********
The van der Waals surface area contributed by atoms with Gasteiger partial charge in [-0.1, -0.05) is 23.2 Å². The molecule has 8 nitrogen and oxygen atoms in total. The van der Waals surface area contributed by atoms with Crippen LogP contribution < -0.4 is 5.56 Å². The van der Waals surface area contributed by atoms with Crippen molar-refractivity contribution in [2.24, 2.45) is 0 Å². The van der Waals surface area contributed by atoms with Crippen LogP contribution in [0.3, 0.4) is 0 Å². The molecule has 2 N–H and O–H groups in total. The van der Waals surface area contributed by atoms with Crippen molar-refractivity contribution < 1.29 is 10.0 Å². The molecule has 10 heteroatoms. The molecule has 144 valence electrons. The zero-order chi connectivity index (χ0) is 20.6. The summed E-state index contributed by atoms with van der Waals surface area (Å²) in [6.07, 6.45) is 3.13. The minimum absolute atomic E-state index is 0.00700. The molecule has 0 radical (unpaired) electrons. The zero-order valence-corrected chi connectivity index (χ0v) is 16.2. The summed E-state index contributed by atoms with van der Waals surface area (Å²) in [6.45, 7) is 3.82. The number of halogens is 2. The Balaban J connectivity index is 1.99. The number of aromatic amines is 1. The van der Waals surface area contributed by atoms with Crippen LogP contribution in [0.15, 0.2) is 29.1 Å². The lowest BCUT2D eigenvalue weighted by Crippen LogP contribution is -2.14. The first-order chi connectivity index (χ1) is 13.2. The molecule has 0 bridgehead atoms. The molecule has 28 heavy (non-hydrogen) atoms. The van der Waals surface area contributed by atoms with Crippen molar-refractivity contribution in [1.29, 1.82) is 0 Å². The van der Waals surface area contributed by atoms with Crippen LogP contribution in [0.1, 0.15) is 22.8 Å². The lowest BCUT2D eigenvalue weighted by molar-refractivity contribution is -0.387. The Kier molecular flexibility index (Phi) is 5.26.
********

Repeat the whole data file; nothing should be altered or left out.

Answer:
The van der Waals surface area contributed by atoms with Gasteiger partial charge in [-0.1, -0.05) is 23.2 Å². The molecule has 8 nitrogen and oxygen atoms in total. The van der Waals surface area contributed by atoms with Crippen LogP contribution < -0.4 is 5.56 Å². The van der Waals surface area contributed by atoms with Crippen molar-refractivity contribution in [2.24, 2.45) is 0 Å². The van der Waals surface area contributed by atoms with Crippen LogP contribution in [0.3, 0.4) is 0 Å². The molecule has 2 N–H and O–H groups in total. The van der Waals surface area contributed by atoms with Crippen molar-refractivity contribution < 1.29 is 10.0 Å². The molecule has 10 heteroatoms. The molecule has 144 valence electrons. The zero-order chi connectivity index (χ0) is 20.6. The summed E-state index contributed by atoms with van der Waals surface area (Å²) in [6.07, 6.45) is 3.13. The minimum absolute atomic E-state index is 0.00700. The molecule has 0 radical (unpaired) electrons. The zero-order valence-corrected chi connectivity index (χ0v) is 16.2. The summed E-state index contributed by atoms with van der Waals surface area (Å²) in [6.45, 7) is 3.82. The number of halogens is 2. The Balaban J connectivity index is 1.99. The number of aromatic amines is 1. The van der Waals surface area contributed by atoms with Crippen LogP contribution in [0.15, 0.2) is 29.1 Å². The lowest BCUT2D eigenvalue weighted by Crippen LogP contribution is -2.14. The first-order chi connectivity index (χ1) is 13.2. The molecule has 0 bridgehead atoms. The molecule has 28 heavy (non-hydrogen) atoms. The van der Waals surface area contributed by atoms with Crippen molar-refractivity contribution in [1.29, 1.82) is 0 Å². The van der Waals surface area contributed by atoms with Crippen LogP contribution in [0.1, 0.15) is 22.8 Å². The lowest BCUT2D eigenvalue weighted by molar-refractivity contribution is -0.387. The Kier molecular flexibility index (Phi) is 5.26.